Friday, March 6, 2020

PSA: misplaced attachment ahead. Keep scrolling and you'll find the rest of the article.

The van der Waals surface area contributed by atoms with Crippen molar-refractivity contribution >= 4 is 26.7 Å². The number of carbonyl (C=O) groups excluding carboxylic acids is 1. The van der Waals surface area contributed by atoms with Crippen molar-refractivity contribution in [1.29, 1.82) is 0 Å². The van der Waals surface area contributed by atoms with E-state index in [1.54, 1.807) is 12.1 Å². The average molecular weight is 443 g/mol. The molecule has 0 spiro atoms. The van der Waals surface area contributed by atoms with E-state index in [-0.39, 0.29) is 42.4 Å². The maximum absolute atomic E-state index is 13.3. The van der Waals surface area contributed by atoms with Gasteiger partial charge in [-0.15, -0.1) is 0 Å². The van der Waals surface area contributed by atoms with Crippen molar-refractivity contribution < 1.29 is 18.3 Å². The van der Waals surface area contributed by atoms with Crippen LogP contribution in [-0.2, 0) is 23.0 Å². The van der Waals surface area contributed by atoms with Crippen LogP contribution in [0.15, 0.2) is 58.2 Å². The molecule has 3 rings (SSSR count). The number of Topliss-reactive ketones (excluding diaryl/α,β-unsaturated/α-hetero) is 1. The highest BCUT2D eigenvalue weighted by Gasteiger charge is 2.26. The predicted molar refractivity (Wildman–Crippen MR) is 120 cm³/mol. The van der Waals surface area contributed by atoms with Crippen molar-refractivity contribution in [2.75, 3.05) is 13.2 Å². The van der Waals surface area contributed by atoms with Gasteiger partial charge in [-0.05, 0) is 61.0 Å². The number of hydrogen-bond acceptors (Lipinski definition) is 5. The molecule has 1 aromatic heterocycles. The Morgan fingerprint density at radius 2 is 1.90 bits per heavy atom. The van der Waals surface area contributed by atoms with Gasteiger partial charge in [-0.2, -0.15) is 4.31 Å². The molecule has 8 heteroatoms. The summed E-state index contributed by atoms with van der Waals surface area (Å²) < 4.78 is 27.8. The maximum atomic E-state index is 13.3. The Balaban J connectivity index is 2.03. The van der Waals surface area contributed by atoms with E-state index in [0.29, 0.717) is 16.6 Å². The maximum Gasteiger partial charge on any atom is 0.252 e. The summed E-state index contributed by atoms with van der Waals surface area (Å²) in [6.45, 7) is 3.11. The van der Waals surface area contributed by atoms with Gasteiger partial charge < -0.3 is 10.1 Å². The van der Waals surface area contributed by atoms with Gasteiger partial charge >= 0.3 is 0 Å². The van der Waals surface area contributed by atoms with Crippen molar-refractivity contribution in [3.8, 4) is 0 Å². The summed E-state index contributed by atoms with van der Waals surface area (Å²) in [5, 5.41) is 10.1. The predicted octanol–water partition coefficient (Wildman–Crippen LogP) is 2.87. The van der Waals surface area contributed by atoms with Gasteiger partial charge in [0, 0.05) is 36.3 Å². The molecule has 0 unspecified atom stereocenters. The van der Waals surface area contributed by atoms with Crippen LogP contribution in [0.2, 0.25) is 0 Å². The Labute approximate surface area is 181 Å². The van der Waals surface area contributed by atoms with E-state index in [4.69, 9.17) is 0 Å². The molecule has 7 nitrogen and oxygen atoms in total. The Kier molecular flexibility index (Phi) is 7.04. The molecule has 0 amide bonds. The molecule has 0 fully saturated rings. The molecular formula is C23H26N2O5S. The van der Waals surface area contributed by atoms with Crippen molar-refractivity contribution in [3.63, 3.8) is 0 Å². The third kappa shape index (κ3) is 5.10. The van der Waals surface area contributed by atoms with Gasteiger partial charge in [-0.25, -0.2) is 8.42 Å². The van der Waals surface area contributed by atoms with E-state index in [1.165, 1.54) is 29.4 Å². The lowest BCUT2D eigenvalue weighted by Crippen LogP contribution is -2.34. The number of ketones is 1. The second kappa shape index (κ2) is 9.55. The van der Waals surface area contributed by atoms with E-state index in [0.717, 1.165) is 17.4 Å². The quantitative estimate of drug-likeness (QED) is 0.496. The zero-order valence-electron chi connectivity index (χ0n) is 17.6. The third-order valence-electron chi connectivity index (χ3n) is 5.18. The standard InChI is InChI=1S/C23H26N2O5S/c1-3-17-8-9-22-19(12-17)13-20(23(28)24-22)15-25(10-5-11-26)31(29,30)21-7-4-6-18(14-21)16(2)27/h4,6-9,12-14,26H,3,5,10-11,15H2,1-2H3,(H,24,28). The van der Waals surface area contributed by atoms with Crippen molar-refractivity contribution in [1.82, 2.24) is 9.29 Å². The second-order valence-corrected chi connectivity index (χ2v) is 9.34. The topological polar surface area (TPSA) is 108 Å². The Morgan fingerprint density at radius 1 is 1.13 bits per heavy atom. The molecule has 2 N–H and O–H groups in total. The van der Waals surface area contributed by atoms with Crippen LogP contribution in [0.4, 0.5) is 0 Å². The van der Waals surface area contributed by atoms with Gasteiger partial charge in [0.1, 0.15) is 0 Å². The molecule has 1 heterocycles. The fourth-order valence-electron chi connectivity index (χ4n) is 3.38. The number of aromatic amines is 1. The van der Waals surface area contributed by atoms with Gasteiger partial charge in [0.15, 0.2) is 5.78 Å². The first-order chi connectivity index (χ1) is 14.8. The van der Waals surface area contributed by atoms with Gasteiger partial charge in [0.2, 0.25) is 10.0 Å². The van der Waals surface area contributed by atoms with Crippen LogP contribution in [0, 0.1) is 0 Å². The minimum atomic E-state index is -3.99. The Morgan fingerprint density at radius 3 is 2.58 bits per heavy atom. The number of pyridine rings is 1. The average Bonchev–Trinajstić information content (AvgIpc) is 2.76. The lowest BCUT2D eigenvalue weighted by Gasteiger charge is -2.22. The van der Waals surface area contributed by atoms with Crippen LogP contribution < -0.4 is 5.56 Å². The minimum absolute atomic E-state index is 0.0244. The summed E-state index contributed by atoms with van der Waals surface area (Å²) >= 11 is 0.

How to Write a Comparison and Contrast Paper †Pro-Academic-Writers.com